As discussed earlier, Raw PCM audio data can easily consume lot of space. The Flash memory in micro-controllers is generally not sufficient to store such data. The Audio board provides a 4MB DataFlash for easy storage and retrieval of audio data.

The DataFlash itself is accessed through the SPI interface. Data is organized in a DataFlash in pages. Each page is 528 bytes in size.

The pseudocode to read a page from the DataFlash.

read_page(pageno, data):
    gpio_set_pin(CS0, 0)                # 1

    spi_tx_rx(0xD2)                     # 2
    spi_tx_rx((pageno >> 6) & 0xFF)     # 3
    spi_tx_rx((pageno << 2) & 0xFF)
    spi_tx_rx(0)
    spi_tx_rx(0)                        # 4
    spi_tx_rx(0)
    spi_tx_rx(0)
    spi_tx_rx(0)

    for i in 1 ... 528:                 # 5
        data[i] = spi_tx_rx(0)

    gpio_set_pin(CS0, 1)                # 1
1 Chip select is asserted on entry, and deasserted on exit.
2 The first byte transmitted is 0xD2, the DataFlash command to read a page.
3 The next three bytes transmitted, correspond to the page no. and the byte offset (set to 0 here).
4 The next four bytes transmitted, are dummy bytes, required by the DataFlash to process the command.
5 The next 528 bytes transmitted, are dummy zero bytes, in return the DataFlash will return 528 bytes that correspond to the page data.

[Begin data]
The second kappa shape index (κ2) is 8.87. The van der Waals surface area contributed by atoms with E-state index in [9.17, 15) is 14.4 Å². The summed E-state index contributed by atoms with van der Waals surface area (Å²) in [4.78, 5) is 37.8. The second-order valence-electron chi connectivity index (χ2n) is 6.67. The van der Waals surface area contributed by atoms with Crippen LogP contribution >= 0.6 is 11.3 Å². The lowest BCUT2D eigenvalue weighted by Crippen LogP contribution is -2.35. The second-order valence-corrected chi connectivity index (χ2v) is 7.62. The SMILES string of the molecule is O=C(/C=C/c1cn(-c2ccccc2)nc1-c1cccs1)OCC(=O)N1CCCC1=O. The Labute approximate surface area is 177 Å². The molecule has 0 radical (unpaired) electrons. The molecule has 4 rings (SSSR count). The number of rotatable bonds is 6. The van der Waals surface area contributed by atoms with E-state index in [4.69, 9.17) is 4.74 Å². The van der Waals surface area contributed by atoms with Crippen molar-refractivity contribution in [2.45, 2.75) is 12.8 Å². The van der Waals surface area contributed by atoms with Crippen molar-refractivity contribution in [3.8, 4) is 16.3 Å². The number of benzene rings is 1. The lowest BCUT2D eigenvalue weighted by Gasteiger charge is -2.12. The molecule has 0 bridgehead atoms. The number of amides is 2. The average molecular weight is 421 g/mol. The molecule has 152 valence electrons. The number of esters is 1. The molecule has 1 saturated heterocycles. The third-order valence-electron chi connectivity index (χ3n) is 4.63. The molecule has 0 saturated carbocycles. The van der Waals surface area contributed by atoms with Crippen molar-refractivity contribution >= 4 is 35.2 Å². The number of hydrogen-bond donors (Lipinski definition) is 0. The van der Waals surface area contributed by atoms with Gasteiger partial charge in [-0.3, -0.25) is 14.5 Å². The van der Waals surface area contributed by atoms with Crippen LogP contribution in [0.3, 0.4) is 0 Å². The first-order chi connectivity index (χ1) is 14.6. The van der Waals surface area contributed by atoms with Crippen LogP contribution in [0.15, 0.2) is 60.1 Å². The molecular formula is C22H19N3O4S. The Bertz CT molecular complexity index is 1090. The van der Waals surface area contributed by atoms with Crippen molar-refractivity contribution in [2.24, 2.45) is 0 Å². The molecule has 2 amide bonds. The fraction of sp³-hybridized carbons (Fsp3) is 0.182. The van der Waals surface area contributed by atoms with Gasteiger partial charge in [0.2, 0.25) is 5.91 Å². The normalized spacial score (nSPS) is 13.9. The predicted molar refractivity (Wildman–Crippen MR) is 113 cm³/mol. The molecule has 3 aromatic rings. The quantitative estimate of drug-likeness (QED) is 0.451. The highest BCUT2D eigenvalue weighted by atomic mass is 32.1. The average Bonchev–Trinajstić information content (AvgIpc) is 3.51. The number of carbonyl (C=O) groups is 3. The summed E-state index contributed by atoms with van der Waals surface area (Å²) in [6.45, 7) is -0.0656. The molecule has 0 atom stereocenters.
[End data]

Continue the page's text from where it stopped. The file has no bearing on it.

The pseudocode to write a page to the DataFlash.

write_page(pageno, data):
    gpio_set_pin(CS0, 0)

    spi_tx_rx(0x82)                     # 1
    spi_tx_rx((pageno >> 6) & 0xFF)     # 2
    spi_tx_rx((pageno << 2) & 0xFF)
    spi_tx_rx(0)                        # 3

    for i in 1 ... 528:                 # 4
        spi_tx_rx(data[i])

    gpio_set_pin(CS0, 1)

    wait_ready()                        # 5
1 The first byte transmitted is 0x82, the DataFlash command to write a page.
2 The next three bytes transmitted, correspond to the page no. and the byte offset (set to 0 here).
3 The next 528 bytes transmitted, are the bytes to be written to the page.
4 After the data is written to a page, the uC must wait till the DataFlash is ready to accept more commands.
wait_ready():
    gpio_set_pin(CS0, 0)

    spi_tx_rx(0xD7)                     # 1

    ready = (spi_tx_rx(0) & 0x80        # 2
    while ready == 0:
          ready = spi_tx_rx(0) & 0x80

    gpio_set_pin(CS0, 1)
1 The first byte transmitted is 0xD7, the DataFlash command to check if the read the device status.
2 Dummy bytes are transmitted, till the device responds with a status byte, with the most significant bit set to 1, indicating the DataFlash is ready to accept more commands.

Concluding Notes

Hope this tutorial has helped the novice to come up to speed with the Audio Board. In the upcoming articles, in this series, we will provide sample code, showing how to use the Audio Board from ZDev and NuttX.

Credits